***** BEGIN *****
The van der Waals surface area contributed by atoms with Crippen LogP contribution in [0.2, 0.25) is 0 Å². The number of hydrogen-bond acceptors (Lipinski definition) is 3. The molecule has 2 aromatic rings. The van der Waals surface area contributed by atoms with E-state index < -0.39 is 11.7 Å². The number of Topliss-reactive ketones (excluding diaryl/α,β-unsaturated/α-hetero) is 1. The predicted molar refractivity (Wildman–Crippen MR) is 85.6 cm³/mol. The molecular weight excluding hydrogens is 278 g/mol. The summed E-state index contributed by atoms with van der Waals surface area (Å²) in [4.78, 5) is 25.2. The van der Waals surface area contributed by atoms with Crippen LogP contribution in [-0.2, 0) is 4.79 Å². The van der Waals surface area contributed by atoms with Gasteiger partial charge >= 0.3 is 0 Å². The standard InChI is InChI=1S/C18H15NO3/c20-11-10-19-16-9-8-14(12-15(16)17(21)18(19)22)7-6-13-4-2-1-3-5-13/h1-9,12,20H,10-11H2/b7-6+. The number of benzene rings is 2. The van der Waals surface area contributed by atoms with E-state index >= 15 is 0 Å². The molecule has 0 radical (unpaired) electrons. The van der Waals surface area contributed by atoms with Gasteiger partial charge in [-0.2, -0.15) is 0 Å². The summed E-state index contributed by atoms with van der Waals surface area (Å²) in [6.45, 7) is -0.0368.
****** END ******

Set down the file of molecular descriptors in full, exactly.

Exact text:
The van der Waals surface area contributed by atoms with Crippen LogP contribution in [0.2, 0.25) is 0 Å². The number of hydrogen-bond acceptors (Lipinski definition) is 3. The molecule has 2 aromatic rings. The van der Waals surface area contributed by atoms with E-state index < -0.39 is 11.7 Å². The number of Topliss-reactive ketones (excluding diaryl/α,β-unsaturated/α-hetero) is 1. The predicted molar refractivity (Wildman–Crippen MR) is 85.6 cm³/mol. The molecular weight excluding hydrogens is 278 g/mol. The summed E-state index contributed by atoms with van der Waals surface area (Å²) in [4.78, 5) is 25.2. The van der Waals surface area contributed by atoms with Crippen LogP contribution in [-0.2, 0) is 4.79 Å². The van der Waals surface area contributed by atoms with Gasteiger partial charge >= 0.3 is 0 Å². The standard InChI is InChI=1S/C18H15NO3/c20-11-10-19-16-9-8-14(12-15(16)17(21)18(19)22)7-6-13-4-2-1-3-5-13/h1-9,12,20H,10-11H2/b7-6+. The number of benzene rings is 2. The van der Waals surface area contributed by atoms with E-state index >= 15 is 0 Å². The molecule has 0 radical (unpaired) electrons. The van der Waals surface area contributed by atoms with Gasteiger partial charge in [-0.2, -0.15) is 0 Å². The summed E-state index contributed by atoms with van der Waals surface area (Å²) in [6.45, 7) is -0.0368.